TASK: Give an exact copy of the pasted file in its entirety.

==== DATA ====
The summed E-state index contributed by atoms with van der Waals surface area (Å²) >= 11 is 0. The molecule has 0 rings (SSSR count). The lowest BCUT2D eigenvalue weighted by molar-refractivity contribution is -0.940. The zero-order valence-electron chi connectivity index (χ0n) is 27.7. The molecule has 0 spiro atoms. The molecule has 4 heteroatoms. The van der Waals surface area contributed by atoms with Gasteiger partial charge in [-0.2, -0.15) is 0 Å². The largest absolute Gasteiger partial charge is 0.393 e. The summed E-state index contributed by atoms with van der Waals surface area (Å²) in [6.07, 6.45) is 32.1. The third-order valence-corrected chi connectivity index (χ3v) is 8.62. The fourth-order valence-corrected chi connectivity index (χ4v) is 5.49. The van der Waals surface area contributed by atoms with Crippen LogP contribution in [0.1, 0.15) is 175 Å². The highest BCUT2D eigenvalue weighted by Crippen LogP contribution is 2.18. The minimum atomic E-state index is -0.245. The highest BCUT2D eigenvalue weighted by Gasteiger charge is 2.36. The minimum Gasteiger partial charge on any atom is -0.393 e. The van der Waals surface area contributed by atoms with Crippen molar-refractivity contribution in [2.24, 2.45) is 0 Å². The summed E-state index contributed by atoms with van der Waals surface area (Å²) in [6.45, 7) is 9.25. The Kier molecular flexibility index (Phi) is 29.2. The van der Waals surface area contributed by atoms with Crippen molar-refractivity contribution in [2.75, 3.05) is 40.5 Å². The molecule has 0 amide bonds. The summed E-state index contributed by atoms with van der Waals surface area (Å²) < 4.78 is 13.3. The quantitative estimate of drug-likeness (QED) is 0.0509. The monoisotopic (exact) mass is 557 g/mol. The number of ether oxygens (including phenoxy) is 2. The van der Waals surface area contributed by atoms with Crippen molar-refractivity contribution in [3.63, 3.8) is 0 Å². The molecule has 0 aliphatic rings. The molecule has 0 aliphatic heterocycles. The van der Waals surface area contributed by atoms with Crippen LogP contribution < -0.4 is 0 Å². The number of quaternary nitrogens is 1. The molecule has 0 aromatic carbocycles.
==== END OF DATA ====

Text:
The summed E-state index contributed by atoms with van der Waals surface area (Å²) >= 11 is 0. The molecule has 0 rings (SSSR count). The lowest BCUT2D eigenvalue weighted by molar-refractivity contribution is -0.940. The zero-order valence-electron chi connectivity index (χ0n) is 27.7. The molecule has 0 spiro atoms. The molecule has 4 heteroatoms. The van der Waals surface area contributed by atoms with Gasteiger partial charge in [-0.2, -0.15) is 0 Å². The largest absolute Gasteiger partial charge is 0.393 e. The summed E-state index contributed by atoms with van der Waals surface area (Å²) in [6.07, 6.45) is 32.1. The third-order valence-corrected chi connectivity index (χ3v) is 8.62. The fourth-order valence-corrected chi connectivity index (χ4v) is 5.49. The van der Waals surface area contributed by atoms with Crippen LogP contribution in [0.1, 0.15) is 175 Å². The highest BCUT2D eigenvalue weighted by Crippen LogP contribution is 2.18. The minimum atomic E-state index is -0.245. The highest BCUT2D eigenvalue weighted by Gasteiger charge is 2.36. The minimum Gasteiger partial charge on any atom is -0.393 e. The van der Waals surface area contributed by atoms with Crippen molar-refractivity contribution in [2.24, 2.45) is 0 Å². The summed E-state index contributed by atoms with van der Waals surface area (Å²) in [6.45, 7) is 9.25. The Kier molecular flexibility index (Phi) is 29.2. The van der Waals surface area contributed by atoms with Crippen molar-refractivity contribution in [2.75, 3.05) is 40.5 Å². The molecule has 0 amide bonds. The summed E-state index contributed by atoms with van der Waals surface area (Å²) < 4.78 is 13.3. The quantitative estimate of drug-likeness (QED) is 0.0509. The monoisotopic (exact) mass is 557 g/mol. The number of ether oxygens (including phenoxy) is 2. The van der Waals surface area contributed by atoms with Crippen molar-refractivity contribution in [3.63, 3.8) is 0 Å². The molecule has 0 aliphatic rings. The molecule has 0 aliphatic heterocycles. The van der Waals surface area contributed by atoms with Crippen LogP contribution < -0.4 is 0 Å². The number of quaternary nitrogens is 1. The molecule has 0 aromatic carbocycles.